Shelburne interns gain valuable experience

Rachel Childers works to restore a piece from the Dentzel Carousel collection in the Shelburne Museum’s Conservation Lab. Photo by Eileen O’Grady

On a recent Thursday morning, Rachel Childers was hard at work in the Conservation Lab at the Shelburne Museum, bent over one of two large wooden boards taken from the museum’s Dentzel Carousel collection.

Each was painted with a scene of a hunter pursuing a rhino. She dabbed at a section of the painted wood with a water-based, pH-adjusted gel, using what she called a “poultice technique” to dissolve the old linseed oil coating, restoring the vibrancy of the original color beneath. She has been working on those two boards for six weeks.

“This field is definitely for people who have patience and pay attention to detail,” Childers laughed. She listens to podcasts while she works, she said, and enjoys the job that some might find overly painstaking.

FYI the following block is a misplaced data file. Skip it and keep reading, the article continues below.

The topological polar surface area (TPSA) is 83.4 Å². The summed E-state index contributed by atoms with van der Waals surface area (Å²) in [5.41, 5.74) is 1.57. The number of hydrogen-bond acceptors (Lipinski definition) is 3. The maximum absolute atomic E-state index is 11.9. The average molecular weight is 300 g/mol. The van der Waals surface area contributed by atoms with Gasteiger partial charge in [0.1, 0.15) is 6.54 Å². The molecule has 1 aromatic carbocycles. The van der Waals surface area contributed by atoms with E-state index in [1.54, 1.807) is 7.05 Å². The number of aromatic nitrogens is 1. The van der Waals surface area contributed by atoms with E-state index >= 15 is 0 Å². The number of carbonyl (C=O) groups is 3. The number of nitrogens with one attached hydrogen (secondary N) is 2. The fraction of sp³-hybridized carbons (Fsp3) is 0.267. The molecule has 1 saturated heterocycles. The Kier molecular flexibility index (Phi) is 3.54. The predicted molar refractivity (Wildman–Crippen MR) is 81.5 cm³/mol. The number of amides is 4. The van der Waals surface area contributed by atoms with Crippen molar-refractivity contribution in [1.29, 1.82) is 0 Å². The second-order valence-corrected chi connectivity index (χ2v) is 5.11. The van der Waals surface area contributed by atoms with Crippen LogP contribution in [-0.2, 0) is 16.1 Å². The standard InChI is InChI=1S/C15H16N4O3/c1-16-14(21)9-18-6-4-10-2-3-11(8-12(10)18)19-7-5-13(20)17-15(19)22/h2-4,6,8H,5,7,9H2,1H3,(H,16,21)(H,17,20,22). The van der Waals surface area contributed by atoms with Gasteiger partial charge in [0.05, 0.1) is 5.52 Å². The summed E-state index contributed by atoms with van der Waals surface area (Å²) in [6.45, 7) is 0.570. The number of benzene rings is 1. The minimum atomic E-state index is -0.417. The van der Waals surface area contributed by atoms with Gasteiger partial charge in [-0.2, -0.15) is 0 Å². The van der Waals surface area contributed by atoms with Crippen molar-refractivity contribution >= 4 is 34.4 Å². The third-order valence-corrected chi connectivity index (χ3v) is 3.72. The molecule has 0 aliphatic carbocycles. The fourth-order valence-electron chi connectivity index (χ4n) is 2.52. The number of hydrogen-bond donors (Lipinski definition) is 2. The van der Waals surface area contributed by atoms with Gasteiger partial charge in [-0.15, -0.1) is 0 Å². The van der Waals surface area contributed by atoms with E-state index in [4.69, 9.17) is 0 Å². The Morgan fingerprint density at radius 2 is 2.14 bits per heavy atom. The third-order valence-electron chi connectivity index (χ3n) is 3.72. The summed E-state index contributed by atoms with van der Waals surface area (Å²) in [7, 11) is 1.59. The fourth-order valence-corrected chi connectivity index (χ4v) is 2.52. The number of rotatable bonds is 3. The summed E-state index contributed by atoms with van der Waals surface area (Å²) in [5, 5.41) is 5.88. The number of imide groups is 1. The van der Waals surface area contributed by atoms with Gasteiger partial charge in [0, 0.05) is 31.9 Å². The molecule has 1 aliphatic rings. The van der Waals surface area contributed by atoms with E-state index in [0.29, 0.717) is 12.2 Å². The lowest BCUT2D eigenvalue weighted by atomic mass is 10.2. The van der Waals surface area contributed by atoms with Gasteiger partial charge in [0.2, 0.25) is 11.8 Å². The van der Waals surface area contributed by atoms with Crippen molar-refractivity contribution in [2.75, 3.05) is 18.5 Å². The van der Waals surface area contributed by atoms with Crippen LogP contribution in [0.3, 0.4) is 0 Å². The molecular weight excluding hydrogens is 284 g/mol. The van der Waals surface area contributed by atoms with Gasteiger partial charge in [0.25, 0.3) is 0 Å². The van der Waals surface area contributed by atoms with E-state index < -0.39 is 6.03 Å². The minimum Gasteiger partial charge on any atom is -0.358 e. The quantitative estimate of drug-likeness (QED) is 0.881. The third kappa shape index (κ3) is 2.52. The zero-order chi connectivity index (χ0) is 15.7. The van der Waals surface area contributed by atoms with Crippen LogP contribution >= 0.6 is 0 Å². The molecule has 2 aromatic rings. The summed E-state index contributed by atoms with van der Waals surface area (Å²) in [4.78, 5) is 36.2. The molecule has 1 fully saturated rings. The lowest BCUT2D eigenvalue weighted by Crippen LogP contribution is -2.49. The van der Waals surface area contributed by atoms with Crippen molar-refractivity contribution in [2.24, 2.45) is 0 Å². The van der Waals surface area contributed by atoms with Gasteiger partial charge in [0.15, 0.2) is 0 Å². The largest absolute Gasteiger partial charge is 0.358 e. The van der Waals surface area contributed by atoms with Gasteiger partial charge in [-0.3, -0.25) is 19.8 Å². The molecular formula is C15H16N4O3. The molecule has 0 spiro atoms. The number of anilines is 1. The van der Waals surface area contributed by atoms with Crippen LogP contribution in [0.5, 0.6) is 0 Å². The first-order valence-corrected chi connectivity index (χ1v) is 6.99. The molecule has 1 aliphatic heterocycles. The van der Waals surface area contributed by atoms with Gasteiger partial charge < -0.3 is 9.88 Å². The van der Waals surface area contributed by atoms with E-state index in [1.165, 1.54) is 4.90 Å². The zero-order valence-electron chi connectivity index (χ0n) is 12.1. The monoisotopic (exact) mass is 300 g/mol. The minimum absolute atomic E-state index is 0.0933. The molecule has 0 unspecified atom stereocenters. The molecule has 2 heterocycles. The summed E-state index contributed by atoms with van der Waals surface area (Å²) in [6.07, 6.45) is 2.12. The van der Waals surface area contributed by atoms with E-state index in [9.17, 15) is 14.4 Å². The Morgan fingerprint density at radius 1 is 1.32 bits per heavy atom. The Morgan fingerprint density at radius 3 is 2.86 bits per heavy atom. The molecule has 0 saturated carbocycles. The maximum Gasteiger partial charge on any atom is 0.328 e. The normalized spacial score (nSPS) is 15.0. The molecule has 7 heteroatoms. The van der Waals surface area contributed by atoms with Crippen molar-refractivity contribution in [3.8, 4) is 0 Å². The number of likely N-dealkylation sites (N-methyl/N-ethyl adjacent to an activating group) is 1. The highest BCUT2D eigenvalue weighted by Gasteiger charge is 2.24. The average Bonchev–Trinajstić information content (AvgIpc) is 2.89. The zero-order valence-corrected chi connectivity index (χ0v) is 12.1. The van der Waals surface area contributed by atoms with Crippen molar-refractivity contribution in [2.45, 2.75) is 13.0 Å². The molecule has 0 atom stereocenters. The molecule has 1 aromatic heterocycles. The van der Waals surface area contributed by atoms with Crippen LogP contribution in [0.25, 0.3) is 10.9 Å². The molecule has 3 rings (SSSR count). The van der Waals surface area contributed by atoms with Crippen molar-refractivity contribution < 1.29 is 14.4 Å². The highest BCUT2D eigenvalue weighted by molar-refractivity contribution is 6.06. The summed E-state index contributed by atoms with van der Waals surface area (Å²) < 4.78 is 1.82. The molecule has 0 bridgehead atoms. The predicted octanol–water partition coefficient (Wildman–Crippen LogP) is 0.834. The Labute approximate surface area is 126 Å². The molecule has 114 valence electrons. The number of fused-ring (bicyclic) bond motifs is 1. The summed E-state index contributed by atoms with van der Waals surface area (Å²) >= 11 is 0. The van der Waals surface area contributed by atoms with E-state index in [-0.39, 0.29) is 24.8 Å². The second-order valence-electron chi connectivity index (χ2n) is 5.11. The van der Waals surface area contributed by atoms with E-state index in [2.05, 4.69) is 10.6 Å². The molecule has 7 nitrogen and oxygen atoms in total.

Childers, who is from Arizona, is an intern in the Conservation Lab at the Shelburne Museum this summer. She has a degree in art history from the University of Arizona and is completing the eight-week internship to prepare for graduate school at Buffalo State College in the fall.

The internship interview with Shelburne Museum “was kind of nerve-wracking, because we are required to do internships in order to get into grad school,” Childers said.

In Shelburne, a number of businesses and organizations are providing internship opportunities to both local and out-of-town students. New grads who need relevant work experience on their résumés to obtain even entry-level jobs are finding internships increasingly necessary to overcome that hurdle and begin a career.